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Coccidioidomycosis

Valley Fever

Coccidioidomycosis is a fungal infection caused by Coccidioides.

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Presentation

Coccidioidomycosis may occur initially as a mild acute diseases referred to as “Valley fever” but can later progress into a more serious form of the disease that may be in chronic or disseminated form. The symptomatology of coccidioidomycosis and its presentation vary considerably depending on the stage of the disease. These signs and symptoms of coccidioidomycosis are seen in the following stages of the disease:

Acute coccidioidomycosis

The initial form of coccidioidomycosis appears to be mild with a few signs and symptoms. Onset of symptomatology often occurs one to three weeks after the spore exposure. Complains of flu-like symptoms like: fever, chills, cough, headache, arthralgia, and fatigue. Cutaneous spotty rashes may occur in the thorax and the extremities. Severe constricting chest pain may also occur resembling that of a heart attack.

Chronic coccidioidomycosis

This condition progresses from acute form when symptoms fail to resolve during the acute phase of the disease. Chronicity of coccidioidomycosis most of the time progress to pneumonia which are commonly seen in immunocompromised hosts. The following signs and symptoms are commonly seen in chronic coccidioidomycosis: Weight loss, low grade fever, recurrent cough, persistent chest pain, blood tinged expectorations, and nodules in the lungs.

Disseminated coccidioidomycosis

This condition is the most severe form of coccidioidomycosis, where the infection has already gone beyond the lungs to infect other organs like the skin, bones, liver, brain, meninges and the heart. Symptomatology depends on the organ where the infection affects and commonly presents as: Nodules and ulcers of the skin, painful lesions of the skull, bones and spine, swollen ankle and knee joints, and meningitis which is the most deadly among its complications.

Fever
  • Valley fever is a fungal lung infection that can be devastating. Learning about Valley fever can help you and your doctor recognize the symptoms early. Valley fever is an infection caused by a fungus that lives in the soil.[cdc.gov]
  • Valley fever experts said the hard numbers on valley fever-related deaths could finally start to draw attention to the disease. Valley fever is often referred to as an “orphan disease” that isn’t very prevalent. But Dr.[reportingonhealth.org]
  • Persons at risk for Valley Fever or for getting severe illness from Valley Fever should avoid exposure to dusty air in areas where Valley Fever is common.[web.archive.org]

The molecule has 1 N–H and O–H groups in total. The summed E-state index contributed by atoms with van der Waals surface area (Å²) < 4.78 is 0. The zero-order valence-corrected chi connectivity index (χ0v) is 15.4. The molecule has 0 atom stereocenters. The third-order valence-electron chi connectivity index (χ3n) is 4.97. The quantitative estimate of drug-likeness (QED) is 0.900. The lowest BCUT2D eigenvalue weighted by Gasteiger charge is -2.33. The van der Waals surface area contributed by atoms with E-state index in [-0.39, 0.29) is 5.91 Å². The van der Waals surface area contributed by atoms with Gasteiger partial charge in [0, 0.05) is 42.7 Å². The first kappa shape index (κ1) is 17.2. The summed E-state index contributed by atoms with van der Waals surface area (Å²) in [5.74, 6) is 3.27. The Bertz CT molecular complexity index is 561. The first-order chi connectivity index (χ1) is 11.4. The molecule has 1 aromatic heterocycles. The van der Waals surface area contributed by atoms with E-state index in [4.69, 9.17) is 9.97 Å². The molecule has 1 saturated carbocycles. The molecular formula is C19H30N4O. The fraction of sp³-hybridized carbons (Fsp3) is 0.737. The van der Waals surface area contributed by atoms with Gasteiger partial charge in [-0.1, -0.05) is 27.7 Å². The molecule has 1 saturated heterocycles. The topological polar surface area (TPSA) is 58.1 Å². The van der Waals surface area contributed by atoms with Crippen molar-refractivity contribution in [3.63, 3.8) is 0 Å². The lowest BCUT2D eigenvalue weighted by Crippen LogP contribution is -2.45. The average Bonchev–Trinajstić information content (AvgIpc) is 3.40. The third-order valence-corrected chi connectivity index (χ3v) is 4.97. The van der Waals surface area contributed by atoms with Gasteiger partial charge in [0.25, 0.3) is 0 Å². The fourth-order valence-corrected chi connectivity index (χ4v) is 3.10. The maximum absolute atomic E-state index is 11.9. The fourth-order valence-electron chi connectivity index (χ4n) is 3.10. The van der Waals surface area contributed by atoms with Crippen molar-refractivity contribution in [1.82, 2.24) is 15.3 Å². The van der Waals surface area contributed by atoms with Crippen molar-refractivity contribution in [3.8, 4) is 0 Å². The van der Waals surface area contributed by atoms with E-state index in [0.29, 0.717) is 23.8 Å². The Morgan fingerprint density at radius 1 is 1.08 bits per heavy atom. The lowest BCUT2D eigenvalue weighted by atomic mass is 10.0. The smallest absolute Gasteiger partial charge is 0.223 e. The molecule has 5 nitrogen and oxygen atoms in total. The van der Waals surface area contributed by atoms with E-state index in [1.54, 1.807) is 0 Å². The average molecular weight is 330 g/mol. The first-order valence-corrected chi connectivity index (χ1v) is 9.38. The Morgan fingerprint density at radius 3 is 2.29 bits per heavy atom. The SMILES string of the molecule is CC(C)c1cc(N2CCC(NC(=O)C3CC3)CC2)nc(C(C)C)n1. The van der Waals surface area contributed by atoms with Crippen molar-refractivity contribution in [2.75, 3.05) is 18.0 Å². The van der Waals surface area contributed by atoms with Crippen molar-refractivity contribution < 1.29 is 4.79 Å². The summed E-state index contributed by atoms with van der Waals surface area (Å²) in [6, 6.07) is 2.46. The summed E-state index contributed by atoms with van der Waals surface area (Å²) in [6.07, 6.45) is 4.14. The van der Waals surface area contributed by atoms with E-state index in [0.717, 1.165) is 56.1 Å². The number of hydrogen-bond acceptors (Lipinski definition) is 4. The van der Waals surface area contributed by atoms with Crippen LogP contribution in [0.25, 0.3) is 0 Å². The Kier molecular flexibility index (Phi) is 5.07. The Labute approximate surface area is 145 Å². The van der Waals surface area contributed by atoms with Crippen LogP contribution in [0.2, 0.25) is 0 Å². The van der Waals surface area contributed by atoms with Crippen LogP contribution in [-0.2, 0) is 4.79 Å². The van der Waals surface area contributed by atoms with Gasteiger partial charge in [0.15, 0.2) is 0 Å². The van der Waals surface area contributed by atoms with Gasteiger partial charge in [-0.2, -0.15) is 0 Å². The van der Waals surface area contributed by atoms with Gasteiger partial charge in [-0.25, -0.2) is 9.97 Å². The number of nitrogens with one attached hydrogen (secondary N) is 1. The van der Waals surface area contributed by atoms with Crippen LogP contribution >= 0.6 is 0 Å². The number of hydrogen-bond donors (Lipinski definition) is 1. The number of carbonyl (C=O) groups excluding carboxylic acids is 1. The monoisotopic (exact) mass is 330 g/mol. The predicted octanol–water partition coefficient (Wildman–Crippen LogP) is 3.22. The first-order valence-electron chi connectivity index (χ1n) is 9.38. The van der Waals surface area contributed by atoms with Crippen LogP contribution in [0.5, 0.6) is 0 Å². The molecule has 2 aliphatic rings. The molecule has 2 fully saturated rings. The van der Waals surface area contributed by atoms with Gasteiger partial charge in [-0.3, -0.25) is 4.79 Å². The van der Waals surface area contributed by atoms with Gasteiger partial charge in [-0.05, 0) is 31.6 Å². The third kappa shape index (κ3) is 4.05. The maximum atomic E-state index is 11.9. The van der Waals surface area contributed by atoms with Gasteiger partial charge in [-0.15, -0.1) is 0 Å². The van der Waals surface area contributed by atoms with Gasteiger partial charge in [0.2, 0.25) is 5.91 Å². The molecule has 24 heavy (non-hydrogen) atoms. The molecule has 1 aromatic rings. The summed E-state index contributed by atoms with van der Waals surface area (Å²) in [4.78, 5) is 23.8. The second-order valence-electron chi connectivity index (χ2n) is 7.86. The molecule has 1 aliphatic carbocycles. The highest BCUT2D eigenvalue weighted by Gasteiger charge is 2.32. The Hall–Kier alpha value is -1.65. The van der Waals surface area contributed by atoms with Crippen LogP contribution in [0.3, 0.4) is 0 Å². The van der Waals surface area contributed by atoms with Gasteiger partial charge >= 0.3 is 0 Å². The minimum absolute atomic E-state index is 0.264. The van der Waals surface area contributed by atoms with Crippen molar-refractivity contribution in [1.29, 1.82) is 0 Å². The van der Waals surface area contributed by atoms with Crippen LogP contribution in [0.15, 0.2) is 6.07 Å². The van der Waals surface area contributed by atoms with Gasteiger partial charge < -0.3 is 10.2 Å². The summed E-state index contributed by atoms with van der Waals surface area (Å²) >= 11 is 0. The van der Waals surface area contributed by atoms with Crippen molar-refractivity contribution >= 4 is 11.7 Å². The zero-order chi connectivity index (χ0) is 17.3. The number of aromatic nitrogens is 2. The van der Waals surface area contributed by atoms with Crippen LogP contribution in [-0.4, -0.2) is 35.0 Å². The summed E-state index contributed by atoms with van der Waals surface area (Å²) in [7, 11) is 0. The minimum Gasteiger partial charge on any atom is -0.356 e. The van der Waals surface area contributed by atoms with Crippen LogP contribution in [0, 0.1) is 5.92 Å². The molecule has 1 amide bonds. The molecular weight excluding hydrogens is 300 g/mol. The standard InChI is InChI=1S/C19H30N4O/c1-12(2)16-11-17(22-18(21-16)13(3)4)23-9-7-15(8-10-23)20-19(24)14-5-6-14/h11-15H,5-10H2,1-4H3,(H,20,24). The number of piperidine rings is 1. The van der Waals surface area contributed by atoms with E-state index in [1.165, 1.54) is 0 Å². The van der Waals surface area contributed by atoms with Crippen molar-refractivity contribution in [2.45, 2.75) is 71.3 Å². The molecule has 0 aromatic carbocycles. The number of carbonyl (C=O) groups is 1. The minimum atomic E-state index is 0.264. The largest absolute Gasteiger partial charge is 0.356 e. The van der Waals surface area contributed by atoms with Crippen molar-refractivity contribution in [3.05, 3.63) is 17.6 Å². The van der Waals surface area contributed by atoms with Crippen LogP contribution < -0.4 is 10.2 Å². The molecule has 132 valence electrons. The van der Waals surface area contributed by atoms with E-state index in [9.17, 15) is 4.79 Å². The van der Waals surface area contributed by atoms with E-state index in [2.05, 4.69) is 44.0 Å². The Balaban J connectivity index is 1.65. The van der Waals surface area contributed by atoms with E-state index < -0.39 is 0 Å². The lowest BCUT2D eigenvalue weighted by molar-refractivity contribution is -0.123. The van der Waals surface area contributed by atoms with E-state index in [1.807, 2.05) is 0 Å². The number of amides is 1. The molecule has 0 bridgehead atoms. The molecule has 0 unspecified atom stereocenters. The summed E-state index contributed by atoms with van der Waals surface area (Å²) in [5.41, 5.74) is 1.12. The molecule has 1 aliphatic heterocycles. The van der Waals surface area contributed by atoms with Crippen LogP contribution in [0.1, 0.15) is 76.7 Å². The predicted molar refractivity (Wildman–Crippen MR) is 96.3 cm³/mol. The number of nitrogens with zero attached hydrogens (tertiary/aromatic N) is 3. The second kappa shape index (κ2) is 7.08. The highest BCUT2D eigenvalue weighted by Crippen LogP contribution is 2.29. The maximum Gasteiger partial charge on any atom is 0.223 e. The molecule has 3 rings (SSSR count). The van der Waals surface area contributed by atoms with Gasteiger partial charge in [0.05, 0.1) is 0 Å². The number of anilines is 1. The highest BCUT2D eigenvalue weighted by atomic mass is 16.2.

• Background Researchers estimate that each year more than 150,000 people nationwide contract an airborne fungus known as valley fever, or coccidioidomycosis. People can contract valley fever by breathing in cocci fungal spores.[californiahealthline.org]
  • Even if inmates at high risk for valley fever are transferred out of Avenal and Pleasant Valley, Callison said, the state would continue efforts intended to reduce valley fever in the prisons. “Anyone, in theory, can get valley fever,” he said.[voiceofoc.org]
Pain
  • They tend to resemble those of the flu, and can range from minor to severe, including: Fever Cough Chest pain Chills Night sweats Headache Fatigue Joint aches Red, spotty rash The rash that sometimes accompanies valley fever is made up of painful red[mayoclinic.org]
  • Our case presented with several years of back pain and a pelvic mass mistaken for possible malignancy by image study. 2015 by the Association of Clinical Scientists, Inc.[ncbi.nlm.nih.gov]
  • The eye was blind and painful so it was removed.[ncbi.nlm.nih.gov]
  • This case study discusses a 46-year-old male who presented to the author's outpatient urology clinic in central California with painful left scrotal swelling and who was eventually diagnosed with testicular coccidioidomycosis.[ncbi.nlm.nih.gov]
  • Coccidioidomycosis or valley fever is a fungal infection characterized by coughing, fever, shortness of breath, and chest pain caused by a fungus called Coccidioides.[symptoma.com]
Fatigue
  • Patients were also asked to indicate their level of fatigue on a 10-point scale in an attempt to correlate levels of fatigue to use of specific integrative medicine modalities.[ncbi.nlm.nih.gov]
  • ., Mexico, and Central America and that may be asymptomatic or present as a mild to serious flu-like illness marked chiefly by fever, cough, sore throat, headache, fatigue, and pneumonia but sometimes becoming disseminated beyond the lungs especially[merriam-webster.com]
  • People who develop symptoms most often experience a flu-like illness, with fever, cough, headache, fatigue, rash, and muscle aches from which they recover within several months.[dhs.wisconsin.gov]
  • It can take months to fully recover, and fatigue and joint aches can last even longer. The severity of the disease depends on several factors, including your overall health and the number of fungus spores you inhale.[mayoclinic.org]